Thursday, February 4, 2010

Influential Potter Series #1: Richard Aerni

Rhythm and order to interest my mind
Random and whimsy to satisfy my soul
Proportion and scale timeless enough to live with for a long, long time

As a young student making my first pots, I struggled (as seems common with beginning potters) at editing my work as a potter. I think that that editing struggle had its genesis in several factors:

  1. As a beginner, each piece was more precious because each took an inordinately disproportionate time to create – too much effort produced not terribly spectacular results. Oh, the results were satisfying enough to at least move me on to my next attempt. And just as the effort was disproportionate to the resulting quality, it was also disproportionate to the learning – I learned much from each early pot. But I also needed to learn pretty quickly to get over the pots I was making and move on.
  2. I was bombarded by all the possibilities – shape, texture, attachments, slip, glaze, color, surface, function. It was sort of overwhelming. And it was tempting to want to try everything on every piece. It was tempting to overdo everything as though more of anything would make a good pot or save a bad one

That self editing started – in my mind – to take shape after one visit to the college library during which I picked up an issue of Ceramics Monthly. There, on the back cover, was an advertisement for Cedar Heights Clay Company featuring a glossy full-page photo of a marvelous canister set created by Richard Aerni.

Richard is not that much older than I, but even thirty years ago his sense of creating timeless pottery was precocious because in that canister set I saw the best of pottery editing…

Rhythm and order to interest my mind
Random and whimsy to satisfy my soul
Proportion and scale timeless enough to live with for a long, long time

Soon after that library encounter with Richard’s canister set, I started up my pottery. I didn’t subscribe to Ceramics Monthly in the early years of my studio. The shows I was able to get into didn’t expose me to lots of great pottery, but I never forgot Richard’s pottery – those canisters and several other photos I’d managed to find from subsequent publications I’d find in the library or elsewhere

Finally, about 10-15 years into my pottery making I started running into Richard at the Ann Arbor Art Fair. When I did that show I used to make a regular practice of at least one day walking the show to see the other potters. And one of my first stops was always Richard’s booth. I never walked into that booth without being a bit awestruck. And I never walked away from that booth without being inspired. And a little intimidated. Richard sets the bar high

Over the years Richard has consistently made the same kind of timeless work – work with a flawless sense of proportion (I’ve only known three potters who have made big pieces worth making. Richard is one of them), and a musical sense of rhythm, all the while conducting the natural randomness of the glazes he’s chosen to use into a unified whole that I find -- and here is where only one word works -- and that word sounds like understatement, but it’s the word most accurate…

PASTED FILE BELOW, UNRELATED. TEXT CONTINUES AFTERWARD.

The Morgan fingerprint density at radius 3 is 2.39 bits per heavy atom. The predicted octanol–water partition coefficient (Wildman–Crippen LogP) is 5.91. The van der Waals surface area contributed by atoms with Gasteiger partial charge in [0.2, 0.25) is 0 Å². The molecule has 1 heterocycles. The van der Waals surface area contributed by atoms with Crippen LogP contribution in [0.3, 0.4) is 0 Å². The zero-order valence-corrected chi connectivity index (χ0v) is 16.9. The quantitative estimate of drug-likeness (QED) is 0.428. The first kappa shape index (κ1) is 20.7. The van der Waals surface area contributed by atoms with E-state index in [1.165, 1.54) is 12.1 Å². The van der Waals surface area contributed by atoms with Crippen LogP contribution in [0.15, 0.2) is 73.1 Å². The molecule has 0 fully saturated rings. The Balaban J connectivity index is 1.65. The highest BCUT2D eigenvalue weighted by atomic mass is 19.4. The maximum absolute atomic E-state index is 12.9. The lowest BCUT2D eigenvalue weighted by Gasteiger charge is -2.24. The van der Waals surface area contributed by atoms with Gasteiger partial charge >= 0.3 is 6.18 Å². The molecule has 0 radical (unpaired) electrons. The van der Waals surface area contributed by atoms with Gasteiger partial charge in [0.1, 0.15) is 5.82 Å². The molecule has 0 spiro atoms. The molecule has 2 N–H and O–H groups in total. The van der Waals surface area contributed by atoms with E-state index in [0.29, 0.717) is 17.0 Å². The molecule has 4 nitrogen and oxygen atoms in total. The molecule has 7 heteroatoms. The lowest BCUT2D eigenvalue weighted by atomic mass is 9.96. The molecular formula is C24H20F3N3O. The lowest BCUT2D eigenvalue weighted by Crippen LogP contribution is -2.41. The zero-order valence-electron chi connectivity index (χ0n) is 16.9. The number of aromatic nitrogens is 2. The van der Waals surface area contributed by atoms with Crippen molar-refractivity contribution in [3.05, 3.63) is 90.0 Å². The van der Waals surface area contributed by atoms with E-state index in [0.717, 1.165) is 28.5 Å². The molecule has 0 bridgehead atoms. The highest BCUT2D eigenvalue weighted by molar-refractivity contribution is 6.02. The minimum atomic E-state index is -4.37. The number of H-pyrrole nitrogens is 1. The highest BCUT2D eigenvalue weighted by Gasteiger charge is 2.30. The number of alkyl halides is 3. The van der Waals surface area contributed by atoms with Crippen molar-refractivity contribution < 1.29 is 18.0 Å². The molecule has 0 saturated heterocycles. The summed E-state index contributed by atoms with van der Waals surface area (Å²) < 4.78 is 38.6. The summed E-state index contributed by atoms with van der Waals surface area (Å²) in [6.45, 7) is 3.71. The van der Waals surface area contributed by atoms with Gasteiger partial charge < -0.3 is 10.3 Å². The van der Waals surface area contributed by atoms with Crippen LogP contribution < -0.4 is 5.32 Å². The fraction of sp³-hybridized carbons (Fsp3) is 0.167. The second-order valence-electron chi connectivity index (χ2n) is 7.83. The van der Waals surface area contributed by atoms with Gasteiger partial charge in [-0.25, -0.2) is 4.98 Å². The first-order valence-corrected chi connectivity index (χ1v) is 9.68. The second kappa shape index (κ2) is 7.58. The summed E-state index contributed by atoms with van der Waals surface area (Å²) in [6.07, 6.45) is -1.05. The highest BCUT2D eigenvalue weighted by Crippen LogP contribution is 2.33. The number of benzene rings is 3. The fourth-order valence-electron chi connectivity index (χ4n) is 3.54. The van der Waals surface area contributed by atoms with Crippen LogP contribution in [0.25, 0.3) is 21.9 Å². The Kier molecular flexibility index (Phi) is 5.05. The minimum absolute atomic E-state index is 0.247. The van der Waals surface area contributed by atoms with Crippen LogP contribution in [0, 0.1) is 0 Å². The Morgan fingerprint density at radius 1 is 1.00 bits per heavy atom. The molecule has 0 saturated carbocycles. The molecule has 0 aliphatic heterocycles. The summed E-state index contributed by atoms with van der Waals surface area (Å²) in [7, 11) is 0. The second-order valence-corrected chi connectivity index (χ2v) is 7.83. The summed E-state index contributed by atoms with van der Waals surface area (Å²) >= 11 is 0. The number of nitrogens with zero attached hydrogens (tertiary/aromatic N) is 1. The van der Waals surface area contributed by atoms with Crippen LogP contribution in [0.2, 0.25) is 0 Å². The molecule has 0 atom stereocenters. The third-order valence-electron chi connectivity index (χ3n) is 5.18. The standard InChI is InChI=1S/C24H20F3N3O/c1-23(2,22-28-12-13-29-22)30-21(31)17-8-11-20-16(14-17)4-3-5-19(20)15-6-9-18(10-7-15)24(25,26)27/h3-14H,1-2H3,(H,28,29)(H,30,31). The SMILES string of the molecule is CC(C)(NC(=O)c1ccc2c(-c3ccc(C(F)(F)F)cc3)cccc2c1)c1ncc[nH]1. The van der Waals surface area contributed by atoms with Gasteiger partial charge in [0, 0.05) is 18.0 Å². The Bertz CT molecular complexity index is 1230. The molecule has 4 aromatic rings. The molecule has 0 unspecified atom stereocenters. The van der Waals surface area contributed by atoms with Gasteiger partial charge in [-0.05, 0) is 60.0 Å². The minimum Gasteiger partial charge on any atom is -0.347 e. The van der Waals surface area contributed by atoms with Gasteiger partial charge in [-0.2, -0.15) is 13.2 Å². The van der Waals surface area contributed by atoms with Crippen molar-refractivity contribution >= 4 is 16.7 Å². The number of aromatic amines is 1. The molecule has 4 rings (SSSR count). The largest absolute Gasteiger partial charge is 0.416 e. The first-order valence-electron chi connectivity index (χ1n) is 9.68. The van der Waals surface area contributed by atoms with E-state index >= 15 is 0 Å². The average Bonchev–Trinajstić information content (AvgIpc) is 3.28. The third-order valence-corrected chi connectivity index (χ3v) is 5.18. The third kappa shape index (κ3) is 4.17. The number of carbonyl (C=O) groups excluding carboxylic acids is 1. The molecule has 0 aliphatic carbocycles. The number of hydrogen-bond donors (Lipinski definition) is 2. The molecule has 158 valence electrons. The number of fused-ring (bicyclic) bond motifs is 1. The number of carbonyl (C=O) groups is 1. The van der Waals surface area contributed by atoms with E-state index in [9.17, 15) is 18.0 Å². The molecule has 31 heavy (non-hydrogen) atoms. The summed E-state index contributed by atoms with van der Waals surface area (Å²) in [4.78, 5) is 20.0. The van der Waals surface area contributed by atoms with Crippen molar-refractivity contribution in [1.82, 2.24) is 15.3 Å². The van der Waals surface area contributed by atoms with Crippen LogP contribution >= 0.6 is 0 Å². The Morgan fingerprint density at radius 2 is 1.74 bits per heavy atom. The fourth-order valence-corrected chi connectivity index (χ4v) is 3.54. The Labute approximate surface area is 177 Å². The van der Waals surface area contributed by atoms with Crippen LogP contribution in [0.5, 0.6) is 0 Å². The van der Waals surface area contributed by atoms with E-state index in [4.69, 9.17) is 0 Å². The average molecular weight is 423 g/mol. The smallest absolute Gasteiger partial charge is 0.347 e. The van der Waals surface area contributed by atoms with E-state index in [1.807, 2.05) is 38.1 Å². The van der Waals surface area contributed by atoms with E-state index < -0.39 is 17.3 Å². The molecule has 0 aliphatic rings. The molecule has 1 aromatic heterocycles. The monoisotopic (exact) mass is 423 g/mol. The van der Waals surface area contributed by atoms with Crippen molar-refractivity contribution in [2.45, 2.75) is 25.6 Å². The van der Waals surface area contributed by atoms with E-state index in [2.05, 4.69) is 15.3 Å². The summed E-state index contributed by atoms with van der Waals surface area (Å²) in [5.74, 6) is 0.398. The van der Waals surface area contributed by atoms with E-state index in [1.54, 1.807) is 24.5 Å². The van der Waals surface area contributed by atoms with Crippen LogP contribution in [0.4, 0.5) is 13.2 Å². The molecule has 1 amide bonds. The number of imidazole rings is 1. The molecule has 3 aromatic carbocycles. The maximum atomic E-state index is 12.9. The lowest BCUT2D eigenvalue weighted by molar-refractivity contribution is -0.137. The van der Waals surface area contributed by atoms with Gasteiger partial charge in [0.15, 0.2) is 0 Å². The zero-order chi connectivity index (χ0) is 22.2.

I contacted Richard about my intent to start this series on "influential potters" with a post about his pottery. When I emailed my rough draft to him, he responded with the following -- a note that I think is both interesting and instructive to all potters curious about the process and development of a potter:

All of us struggle as we begin to try to find ourselves, and clay is no exception. At the time you saw that image (which was the first pot of mine ever included in any publication) I was coming out of about 2 1/2 years of a "horrible lack of identity." I was growing out of my first bloom of potting, wherein you slavishly imitate those you admire, and growing the scale of my work and realizing that decorating bigger pots is a whole different ball game than small scale decoration, and hating my pots. I had a couple of things going for me...

First, I was surrounded and supported by good and generous potter friends...Michael Frasca foremost of all, and Brenda Brown-Tarbell and Greg Siegel also noteworthy, but there were plenty more, who gave me inspiration and lots of helpful conversation.
Secondly, like Mayo in _An Officer and a Gentleman_..."I had nowhere else to go!" I was all-in in the pottery fallback plan. I had to make it work, or else...the gutter. So, I was young, stupid, hardheaded and persistent...
When Mike and I did the first ash glaze tests, it was love at first sight. We were starting to spray glazes and slips in the studio at that time, and that fit right in too. That cannister set was among my first ash-glazed pots, certainly in the first ten...that they came out that well was something of a miracle.

Right after that article came out, I was going to Columbus to do the Winterfair Show, and thinking that now, since I was published and famous, I'd clean up. Well, you can probably imagine the was one of my worst shows ever. I ate humble pie for a long time, but kept on working. I still have bad shows, but now don't take them as personally.

Thanks for the kind words. I'm glad that I was able to be of some help to you...clearly you are well down your own highly rewarding path, and I wish you the best. Hope to see you somewhere this year too!

You can contact Richard and see more of his wonderful pots any of the following ways:

he also has a facebook page


  1. thank you for the instructive and touching post.

  2. Great post. Thanks for sharing and thanks to Richard for that insightful addition. I love Richard's pots and had to pleasure to see him make them at the North Carolina Potter's Conference several years ago.